Footnote # 8 for 56 FLRA No. 47
In its amicus brief, AFGE asserts that the Authority should apply the alter ego doctrine that is applied in theprivate sector. AFGE Brief at 11-12. Under that doctrine, in order for an employer to constitute an alter ego of another employer, there must be "substantial identity of ownership and control" of their businesses, and one must be a "substantially identical entity" of the other. Hardin, The Developing Labor Law, 816-17 (3d Ed. 1992). These concepts are encompassed in the existing Port Hueneme doctrine, which considers whether "[t]he gaining entity has substantially the same organizational mission as the losing entity, with the transferred employees performing substantially the same duties and functions under substantially similar working conditions in the gaining entity[.]" Port Hueneme, 50 FLRA at 368. Accordingly, we find it unnecessary to separately adopt the alter ego doctrine.
Footnote # 9 for 56 FLRA No. 47
We note that, under certain circumstances, a change in chain of command may affect the other factors that are considered in assessing unit appropriateness, and depending on the significance of those effects, may render an existing unit inappropriate.
Footnote # 10 for 56 FLRA No. 47
We note the Agency's claims that "virtually all bargaining units [in the Agency] are established along activity lines," and that "[t]he Department of the Navy has never advocated nor sought units established along geographical lines." Agency Brief at 12. The Authority, not agencies or unions, is charged with making appropriate unit determinations under the Statute. See 5 U.S.C. § 7112(a). Additionally, as noted above, more than one unit may be appropriate, and a proposed unit will not be found inappropriate merely because another unit might be more appropriate. See Bremerton, 53 FLRA at 183 n.9. As such, the Agency's practice of advocating only activity-based units does not compel a conclusion that the Union-proposed unit is inappropriate.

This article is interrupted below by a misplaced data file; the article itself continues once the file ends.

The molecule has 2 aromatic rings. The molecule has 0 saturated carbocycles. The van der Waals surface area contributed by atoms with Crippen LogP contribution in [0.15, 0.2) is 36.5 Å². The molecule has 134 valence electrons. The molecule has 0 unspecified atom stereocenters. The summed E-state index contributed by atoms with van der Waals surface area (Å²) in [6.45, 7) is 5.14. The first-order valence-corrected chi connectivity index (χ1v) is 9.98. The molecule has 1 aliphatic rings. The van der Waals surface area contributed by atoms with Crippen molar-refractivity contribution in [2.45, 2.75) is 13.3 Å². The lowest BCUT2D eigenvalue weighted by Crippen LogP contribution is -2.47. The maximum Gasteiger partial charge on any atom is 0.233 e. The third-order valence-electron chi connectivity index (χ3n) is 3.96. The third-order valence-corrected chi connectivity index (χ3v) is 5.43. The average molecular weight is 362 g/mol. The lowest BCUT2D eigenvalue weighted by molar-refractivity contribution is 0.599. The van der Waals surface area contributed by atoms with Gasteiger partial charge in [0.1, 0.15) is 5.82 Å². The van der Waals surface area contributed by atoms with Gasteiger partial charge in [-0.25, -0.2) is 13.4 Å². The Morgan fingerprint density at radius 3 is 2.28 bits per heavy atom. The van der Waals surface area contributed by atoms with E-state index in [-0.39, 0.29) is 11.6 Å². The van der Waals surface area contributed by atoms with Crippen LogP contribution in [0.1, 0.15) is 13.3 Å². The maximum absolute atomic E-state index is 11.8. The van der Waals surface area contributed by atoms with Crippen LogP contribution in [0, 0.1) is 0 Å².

Footnote # 11 for 56 FLRA No. 47
As is noted in the dissent, the existence of separate competitive areas for RIF, like any other factor in evaluating community of interest, is not dispositive in resolving that issue. See Local 2004, 47 FLRA at 972.
Footnote # 12 for 56 FLRA No. 47
In finding that the community of interest criterion is satisfied, our dissenting colleague relies on the facts that the reorganization did not change employees' conditions of employment and that COMNAVBASE is the central command over each activity, as well as record evide